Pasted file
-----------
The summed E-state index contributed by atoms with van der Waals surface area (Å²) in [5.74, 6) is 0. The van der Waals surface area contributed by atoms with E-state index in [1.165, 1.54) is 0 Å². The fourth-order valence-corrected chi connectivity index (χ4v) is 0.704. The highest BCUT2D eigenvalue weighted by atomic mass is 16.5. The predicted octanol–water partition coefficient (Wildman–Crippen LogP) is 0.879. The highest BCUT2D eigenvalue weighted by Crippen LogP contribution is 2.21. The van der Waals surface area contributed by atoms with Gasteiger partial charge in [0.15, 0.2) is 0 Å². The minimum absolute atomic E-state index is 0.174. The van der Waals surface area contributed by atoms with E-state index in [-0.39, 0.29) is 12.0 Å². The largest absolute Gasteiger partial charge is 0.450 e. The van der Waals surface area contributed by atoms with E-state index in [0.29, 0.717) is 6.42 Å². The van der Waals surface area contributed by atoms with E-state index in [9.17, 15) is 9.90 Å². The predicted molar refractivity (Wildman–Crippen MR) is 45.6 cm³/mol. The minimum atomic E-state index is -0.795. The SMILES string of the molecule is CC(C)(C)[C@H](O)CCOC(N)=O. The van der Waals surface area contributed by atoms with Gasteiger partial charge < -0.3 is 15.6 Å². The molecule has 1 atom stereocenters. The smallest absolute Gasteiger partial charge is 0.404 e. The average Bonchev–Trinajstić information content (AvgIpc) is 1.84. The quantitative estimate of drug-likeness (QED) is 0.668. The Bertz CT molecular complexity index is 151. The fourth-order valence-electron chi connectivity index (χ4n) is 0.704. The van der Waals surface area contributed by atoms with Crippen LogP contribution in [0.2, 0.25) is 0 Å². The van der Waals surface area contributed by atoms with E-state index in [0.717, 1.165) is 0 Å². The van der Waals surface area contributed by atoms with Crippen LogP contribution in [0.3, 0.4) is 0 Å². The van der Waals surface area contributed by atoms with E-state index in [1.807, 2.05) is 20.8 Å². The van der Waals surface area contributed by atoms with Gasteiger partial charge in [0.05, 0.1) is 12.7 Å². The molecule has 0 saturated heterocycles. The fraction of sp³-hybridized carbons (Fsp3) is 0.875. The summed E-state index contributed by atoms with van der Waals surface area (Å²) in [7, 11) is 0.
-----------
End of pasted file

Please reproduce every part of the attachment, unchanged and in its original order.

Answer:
The summed E-state index contributed by atoms with van der Waals surface area (Å²) in [5.74, 6) is 0. The van der Waals surface area contributed by atoms with E-state index in [1.165, 1.54) is 0 Å². The fourth-order valence-corrected chi connectivity index (χ4v) is 0.704. The highest BCUT2D eigenvalue weighted by atomic mass is 16.5. The predicted octanol–water partition coefficient (Wildman–Crippen LogP) is 0.879. The highest BCUT2D eigenvalue weighted by Crippen LogP contribution is 2.21. The van der Waals surface area contributed by atoms with Gasteiger partial charge in [0.15, 0.2) is 0 Å². The minimum absolute atomic E-state index is 0.174. The van der Waals surface area contributed by atoms with E-state index in [-0.39, 0.29) is 12.0 Å². The largest absolute Gasteiger partial charge is 0.450 e. The van der Waals surface area contributed by atoms with E-state index in [0.29, 0.717) is 6.42 Å². The van der Waals surface area contributed by atoms with E-state index in [9.17, 15) is 9.90 Å². The predicted molar refractivity (Wildman–Crippen MR) is 45.6 cm³/mol. The minimum atomic E-state index is -0.795. The SMILES string of the molecule is CC(C)(C)[C@H](O)CCOC(N)=O. The van der Waals surface area contributed by atoms with Gasteiger partial charge < -0.3 is 15.6 Å². The molecule has 1 atom stereocenters. The smallest absolute Gasteiger partial charge is 0.404 e. The average Bonchev–Trinajstić information content (AvgIpc) is 1.84. The quantitative estimate of drug-likeness (QED) is 0.668. The Bertz CT molecular complexity index is 151. The fourth-order valence-electron chi connectivity index (χ4n) is 0.704. The van der Waals surface area contributed by atoms with Crippen LogP contribution in [0.2, 0.25) is 0 Å². The van der Waals surface area contributed by atoms with E-state index in [0.717, 1.165) is 0 Å². The van der Waals surface area contributed by atoms with Crippen LogP contribution in [0.3, 0.4) is 0 Å². The van der Waals surface area contributed by atoms with E-state index in [1.807, 2.05) is 20.8 Å². The van der Waals surface area contributed by atoms with Gasteiger partial charge in [0.05, 0.1) is 12.7 Å². The molecule has 0 saturated heterocycles. The fraction of sp³-hybridized carbons (Fsp3) is 0.875. The summed E-state index contributed by atoms with van der Waals surface area (Å²) in [7, 11) is 0.